An artist is critical of his own work, or so they say. Western artist Harold Holden walked around his studio located in Enid, Okla., where he occasionally analyzed one of his completed pieces. Holden’s creative process is a roller coaster, according to Holden’s wife, Edna Mae.
“He will come in at night and say, ‘I like how this is going,’” Edna Mae said. “Then, he will come in the next night and say, ‘I just hate this.’”
The western artist comes from a long line of inventors and engineers. His great-grandfather, George Failing, invented the bottle capping machine in 1915 that is still used today. His grandfather, George E. Failing, was an oil pioneer, inventing the first portable drilling rig as well as numerous drilling bits.
Tragically, Holden’s father was killed when he was six years old, leaving his mother Betty a widow at 31 years old. Harold’s grandparents helped raise him and his siblings, Tim and Katy. Holden was raised north of town where he and his brother played “cowboys and Indians.”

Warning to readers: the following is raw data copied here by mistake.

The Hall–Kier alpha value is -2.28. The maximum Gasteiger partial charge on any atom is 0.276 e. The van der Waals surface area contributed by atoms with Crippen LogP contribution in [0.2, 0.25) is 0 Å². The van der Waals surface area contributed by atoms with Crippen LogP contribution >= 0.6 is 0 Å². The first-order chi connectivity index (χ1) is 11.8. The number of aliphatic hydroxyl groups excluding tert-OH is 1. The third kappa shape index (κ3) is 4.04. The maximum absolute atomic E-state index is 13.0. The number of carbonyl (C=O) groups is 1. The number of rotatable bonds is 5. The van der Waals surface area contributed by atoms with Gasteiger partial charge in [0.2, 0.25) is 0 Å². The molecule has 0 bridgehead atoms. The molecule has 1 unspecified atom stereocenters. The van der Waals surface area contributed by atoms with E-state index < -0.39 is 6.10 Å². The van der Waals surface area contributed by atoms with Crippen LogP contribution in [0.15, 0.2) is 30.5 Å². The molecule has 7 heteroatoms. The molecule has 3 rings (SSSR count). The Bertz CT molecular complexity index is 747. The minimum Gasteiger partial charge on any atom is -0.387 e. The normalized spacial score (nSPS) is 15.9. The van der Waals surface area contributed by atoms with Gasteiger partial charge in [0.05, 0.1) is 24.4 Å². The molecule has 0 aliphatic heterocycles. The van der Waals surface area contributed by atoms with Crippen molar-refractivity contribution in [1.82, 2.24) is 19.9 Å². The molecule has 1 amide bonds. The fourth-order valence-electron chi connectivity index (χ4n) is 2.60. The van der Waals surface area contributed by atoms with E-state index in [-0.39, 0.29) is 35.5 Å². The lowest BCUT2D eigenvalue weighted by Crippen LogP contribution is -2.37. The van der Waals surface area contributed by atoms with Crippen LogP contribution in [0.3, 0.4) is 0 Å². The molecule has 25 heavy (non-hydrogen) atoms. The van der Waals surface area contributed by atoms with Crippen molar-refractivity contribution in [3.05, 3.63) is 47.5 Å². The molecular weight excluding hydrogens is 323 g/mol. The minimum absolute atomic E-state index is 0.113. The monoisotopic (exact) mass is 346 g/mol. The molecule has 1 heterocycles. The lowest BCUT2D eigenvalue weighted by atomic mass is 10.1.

The 76-year-old artist was raised around horses, a love he continued throughout his life. He drew cowboys and Indians when he was young, and he had “a knack” for drawing. Other former students of Enid Public Schools have textbooks where the young artist drew buffalos and horses in the margins.
Holden was a natural athlete, playing football and running track in high school. He attended summer school at Culver Military Academy in Culver, Ind.
“[Attending Culver Military Academy] was kind of a tradition,” Holden explained. “My brother, Tim, went and all three of the Failing brothers went.”
Like Tim, Holden won the lightweight boxing championship while at the academy. Holden considered himself a natural at boxing because he had to protect himself from his brother. Tim taught his younger brother new wrestling holds, and Holden developed his skill as a boxer from the instructors at the academy.
After graduating from Enid High School in 1958, Holden attended Oklahoma State University for a year, where he was enrolled in ROTC. However, a trip to Houston, Texas, resulted in meeting an instructor at the Texas Academy of Art.
“They taught me how to stay alive in commercial art,” Holden explained. “Commercial art is completely different now.”
Everything artistic was completed by hand without the help from computers and other technology. Holden subsequently graduated with an art degree, and then pursued a career in the commercial art field in Wichita, Kans.
For more information on Harold T. Holden, pick up the December issue of OKFR!